Greece eyes constitution overhaul, more space between Orthodox Church and state

July 26, 2016
Volcanic islets are seen behind a Greek Orthodox church build on the edge of the caldera at the volcanic island of Santorini March 15, 2012. Initial data shows pre-bookings for the high summer season from Germany, which accounts for about 14 percent of Greece's total number of visitors, are down 20-30 percent. The drop in pre-bookings from Britain, Italy and the United States is expected to be smaller but still in the double-digit range. Greece's economy is in recession for a fifth consecutive year and is seen contracting by 4.3 percent this year as the government imposes austerity measures in exchange for financial aid from the European Union and the International Monetary Fund. REUTERS/Yannis Behrakis (GREECE - Tags: TRAVEL BUSINESS) - RTR2ZE76

(Volcanic islets are seen behind a Greek Orthodox church build on the edge of the caldera at the volcanic island of Santorini March 15, 2012. REUTERS/Yannis Behrakis)

Greece on Monday unveiled plans to revise its constitution, formally proposing a clearer distinction between the state and the powerful Orthodox Church, changes in how the president is elected and limiting terms of lawmakers in parliament.

Left-wing Prime Minister Alexis Tsipras said the proposals were aimed at transforming a system full of “pathogens”, and public feedback would be sought from September before the plans are put to parliament for further consultation.

“We aspire to see a process of active participation of citizens, and not something which is restricted within four walls of parliament,” Tsipras told state officials during a presentation.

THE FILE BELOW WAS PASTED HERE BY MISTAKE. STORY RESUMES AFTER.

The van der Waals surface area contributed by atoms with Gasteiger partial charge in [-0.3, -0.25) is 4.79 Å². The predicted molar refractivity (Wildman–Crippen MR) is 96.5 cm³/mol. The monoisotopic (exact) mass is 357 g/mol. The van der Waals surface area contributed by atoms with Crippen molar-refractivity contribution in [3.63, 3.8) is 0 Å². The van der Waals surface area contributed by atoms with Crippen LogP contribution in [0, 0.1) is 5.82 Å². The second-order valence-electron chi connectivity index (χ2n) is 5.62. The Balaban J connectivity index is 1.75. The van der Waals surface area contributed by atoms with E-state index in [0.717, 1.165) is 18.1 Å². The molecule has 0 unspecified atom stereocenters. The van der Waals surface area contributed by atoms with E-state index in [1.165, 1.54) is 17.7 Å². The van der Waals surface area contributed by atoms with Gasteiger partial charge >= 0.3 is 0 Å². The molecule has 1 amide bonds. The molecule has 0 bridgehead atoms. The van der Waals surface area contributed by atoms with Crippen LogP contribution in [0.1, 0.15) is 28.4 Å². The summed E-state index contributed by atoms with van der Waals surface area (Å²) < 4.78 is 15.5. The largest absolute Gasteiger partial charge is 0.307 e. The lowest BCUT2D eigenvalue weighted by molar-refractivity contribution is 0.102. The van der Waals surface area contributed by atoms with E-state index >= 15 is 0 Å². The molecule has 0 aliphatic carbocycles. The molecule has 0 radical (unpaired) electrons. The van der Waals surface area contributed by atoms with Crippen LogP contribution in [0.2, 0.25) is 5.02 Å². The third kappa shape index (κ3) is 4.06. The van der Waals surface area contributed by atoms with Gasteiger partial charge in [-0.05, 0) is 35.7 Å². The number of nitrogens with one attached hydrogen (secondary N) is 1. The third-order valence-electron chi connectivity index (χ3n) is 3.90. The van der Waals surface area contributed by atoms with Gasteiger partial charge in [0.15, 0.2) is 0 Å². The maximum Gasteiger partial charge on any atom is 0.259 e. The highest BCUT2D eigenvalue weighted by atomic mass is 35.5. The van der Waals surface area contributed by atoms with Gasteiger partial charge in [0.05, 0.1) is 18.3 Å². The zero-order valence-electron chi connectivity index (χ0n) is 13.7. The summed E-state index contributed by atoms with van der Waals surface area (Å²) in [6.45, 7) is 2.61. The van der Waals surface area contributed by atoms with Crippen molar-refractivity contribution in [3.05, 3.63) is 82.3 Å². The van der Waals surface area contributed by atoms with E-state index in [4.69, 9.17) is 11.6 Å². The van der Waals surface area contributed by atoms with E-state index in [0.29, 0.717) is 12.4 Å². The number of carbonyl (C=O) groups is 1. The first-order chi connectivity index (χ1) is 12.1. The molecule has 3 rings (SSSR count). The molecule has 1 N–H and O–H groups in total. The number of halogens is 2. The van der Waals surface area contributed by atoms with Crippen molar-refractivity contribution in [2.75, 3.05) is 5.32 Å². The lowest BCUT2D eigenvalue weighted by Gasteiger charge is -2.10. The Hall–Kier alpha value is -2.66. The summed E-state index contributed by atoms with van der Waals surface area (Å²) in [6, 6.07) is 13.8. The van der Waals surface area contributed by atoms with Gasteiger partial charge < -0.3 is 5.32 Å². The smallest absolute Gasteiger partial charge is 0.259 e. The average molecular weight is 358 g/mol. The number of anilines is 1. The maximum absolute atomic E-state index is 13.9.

Tsipras, who, along with many in his cabinet, eschewed the tradition of taking a religious oath when he was sworn in, said the role of the Church in Greece was an “exceptionally sensitive issue”.

Greek Orthodoxy is considered the country’s official religion.

“I think establishing religious neutrality of the state is a mature demand, maintaining for historical and practical reasons the role of Orthodoxy as the prevailing religion, Tsipras said.

Under the proposals, the president – now a ceremonial role – would be elected in a national vote if there were a lack of consensus among members of parliament, who currently pick the head of state.

There could also be a “moderate” increase in the powers of the country’s president on issues such as having the right to refer legislation to experts for legal ruling, Tsipras said.

Lawmakers would be restricted to two consecutive terms or eight years in office, a new court would be formed to rule on the legality of legislation, and there would be the conditional abolition of parliamentary immunity.


Constitutional reforms have been a rallying cry of Tsipras’s government since his left-wing Syriza party swept to power in early 2015 on a tide of anti-austerity sentiment by a public clobbered by years of economic reforms and financial bailouts.

But Tsipras was forced to cave in and accept a third international bailout within months last year as the country teetered on the brink of a fiscal cliff and threat of getting thrown out of the

Other initiatives would be to allow referendums related to “national issues” or in pursuing items of legislation.

It could not apply to fiscal matters, Tsipras said.

Source: Greece eyes constitution overhaul limiting MPs terms, defining role of Church | Reuters

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